Skip to content

Enzi, Kennedy, business leaders urge passage of health information technology

Congress could act now to save lives, reduce medical costs

April 3, 2008

Washington, D.C. – U.S. Senator Mike Enzi, R-Wyo., Ranking Member of the Senate Health, Education, Labor and Pensions (HELP) Committee, today rallied with Senator Ted Kennedy, D-Ma., Chairman of the HELP Committee, and the CEOs of some of America’s largest employers to urge passage of the “Wired for Health Care Quality Act.”  S. 1693, is a bipartisan bill that will encourage the adoption of cutting-edge-information technologies in health care to improve patient care, reduce medical errors and cut health care costs.

“Doctors, hospitals, health care advocates, and the business community – including small business – are clamoring for Congress to take action and establish uniform health IT standards,” Enzi said. “Time is of the essence. Pen and paper record keeping can’t keep pace with the miraculous advances being made in medical science and health care. Keeping one foot in the 20th Century while trying to prepare our health care system for the difficult challenges that lie ahead just won’t work. Congress should act on Health IT legislation as soon as possible, so that we can establish an interconnected, nationwide health technology system to improve the quality of care in this country.”

Enzi said the bill will lay the foundation for technology and information sharing among doctors, hospitals, and insurers to ensure that patient data, insurance and medical histories are available wherever and whenever treatment is needed. A Rand Corporation study projected a potential savings of $162 billion a year for the health care industry under the initiative.

“Information is power, and this bill puts that power in the hands of doctors and health professionals for the good of their patients,” Enzi said. “This bipartisan bill will eliminate duplicative tests and reduce medical errors. Moving from a paper-based health care system to secure electronic medical records will save lives and reduce skyrocketing health care costs.”

The bill is cosponsored by Senator Kennedy, Senator Enzi, Senator Orrin Hatch, R-Utah, and Senator Hillary Clinton, D-N.Y. Joining the Senate leaders were Business Roundtable members Ivan Seidenberg, Chairman and CEO of Verizon Communications Inc., and Ronald A. Williams, Chairman and CEO of Aetna Inc. The four called for speedy passage of the bill, which seeks to replace the current system of paper records with secure, privacy-protected electronic records.

The Wired for Health Care Quality Act

Information technology is transforming all aspects of our modern society, but adoption of IT within health care has progressed slowly.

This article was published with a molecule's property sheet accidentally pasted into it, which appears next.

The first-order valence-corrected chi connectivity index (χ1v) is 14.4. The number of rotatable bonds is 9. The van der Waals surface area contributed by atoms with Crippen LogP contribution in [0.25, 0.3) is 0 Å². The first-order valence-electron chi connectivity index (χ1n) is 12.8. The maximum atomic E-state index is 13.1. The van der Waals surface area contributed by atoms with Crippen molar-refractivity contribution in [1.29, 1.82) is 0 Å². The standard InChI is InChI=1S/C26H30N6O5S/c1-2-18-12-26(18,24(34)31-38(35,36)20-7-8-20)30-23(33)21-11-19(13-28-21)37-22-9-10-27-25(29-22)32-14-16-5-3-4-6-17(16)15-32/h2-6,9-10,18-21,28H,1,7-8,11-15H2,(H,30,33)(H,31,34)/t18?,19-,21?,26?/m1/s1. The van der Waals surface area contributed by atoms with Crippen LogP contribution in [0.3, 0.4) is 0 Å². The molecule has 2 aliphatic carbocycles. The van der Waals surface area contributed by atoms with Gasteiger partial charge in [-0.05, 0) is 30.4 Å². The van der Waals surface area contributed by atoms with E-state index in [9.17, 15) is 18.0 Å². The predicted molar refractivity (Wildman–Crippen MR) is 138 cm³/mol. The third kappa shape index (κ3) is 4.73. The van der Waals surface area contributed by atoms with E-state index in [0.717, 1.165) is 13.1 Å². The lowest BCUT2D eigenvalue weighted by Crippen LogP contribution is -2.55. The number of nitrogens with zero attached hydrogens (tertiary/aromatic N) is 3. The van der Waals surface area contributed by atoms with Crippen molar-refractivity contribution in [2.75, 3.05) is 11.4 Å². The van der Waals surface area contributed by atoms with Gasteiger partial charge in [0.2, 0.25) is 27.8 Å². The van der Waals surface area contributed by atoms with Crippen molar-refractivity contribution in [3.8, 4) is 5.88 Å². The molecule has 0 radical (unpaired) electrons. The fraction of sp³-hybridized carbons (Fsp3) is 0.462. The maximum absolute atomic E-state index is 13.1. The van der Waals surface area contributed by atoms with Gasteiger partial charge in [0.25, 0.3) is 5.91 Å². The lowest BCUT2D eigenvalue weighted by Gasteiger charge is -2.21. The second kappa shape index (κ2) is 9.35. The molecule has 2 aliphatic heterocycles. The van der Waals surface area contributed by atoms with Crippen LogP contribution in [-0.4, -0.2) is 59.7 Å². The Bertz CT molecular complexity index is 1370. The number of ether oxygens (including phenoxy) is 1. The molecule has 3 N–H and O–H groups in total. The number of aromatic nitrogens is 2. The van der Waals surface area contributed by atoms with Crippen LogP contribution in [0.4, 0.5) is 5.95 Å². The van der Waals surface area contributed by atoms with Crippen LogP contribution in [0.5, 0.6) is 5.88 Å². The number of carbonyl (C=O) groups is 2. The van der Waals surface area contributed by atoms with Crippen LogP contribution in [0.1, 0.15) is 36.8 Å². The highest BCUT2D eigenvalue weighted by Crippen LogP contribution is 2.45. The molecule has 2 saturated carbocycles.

IT systems linked securely and with strong privacy protections to patients’ medical records can improve the quality and efficiency of care while producing significant cost savings. Despite the potential benefits of health IT, investment and adoption has been limited, particularly among smaller providers who are most affected by the financial cost of implementing a health IT system.

The legislation encourages the development of interoperability standards for health IT through:

Codifying the role of the National Coordinator for Health Information Technology in coordinating the policies of federal agencies regarding health IT.

Establishing a public–private partnership known as the Partnership for Health Care Improvement to provide recommendations to the Health and Human Services (HHS) Secretary with regard to technical aspects of interoperability, standards, implementation specifications, and certification criteria for the exchange of health information. Requiring all federal IT purchases conform to the standards recommended by the Partnership and adopted by the President. Adoption of these standards is voluntary for private entities.

Establishing the American Health Information Community as a body providing recommendations to the Secretary regarding policies to promote the development of a nationwide interoperable health information technology infrastructure. These include recommendations regarding patient privacy, information security, and appropriate uses of health information.

The legislation assures strong privacy protections for electronic health information by:

Requiring that the national strategy on health IT includes strong privacy protections, including methods to notify patients if their medical information is wrongfully disclosed.

The legislation encourages the adoption of qualified health IT to improve the quality and efficiency of care by:

Providing grants for the purchase of health IT systems to providers demonstrating financial need.

Providing grants to states to establish low interest loan programs to help providers acquire health IT systems that will improve the quality and efficiency of health care.

Providing grants to facilitate the implementation of regional or local health information plans to improve health care quality and efficiency through the electronic exchange of health information.

The legislation will help providers use IT to improve quality by:

Providing grants to integrate qualified health IT in the clinical education of health professionals and encourage the use of decision support software to reduce medical errors.

Requiring the HHS Secretary to designate a single organization to develop healthcare performance measures.

Establishing a Health Information Technology Resource Center where IT users can learn from the previous experience of others who have implemented qualified health IT.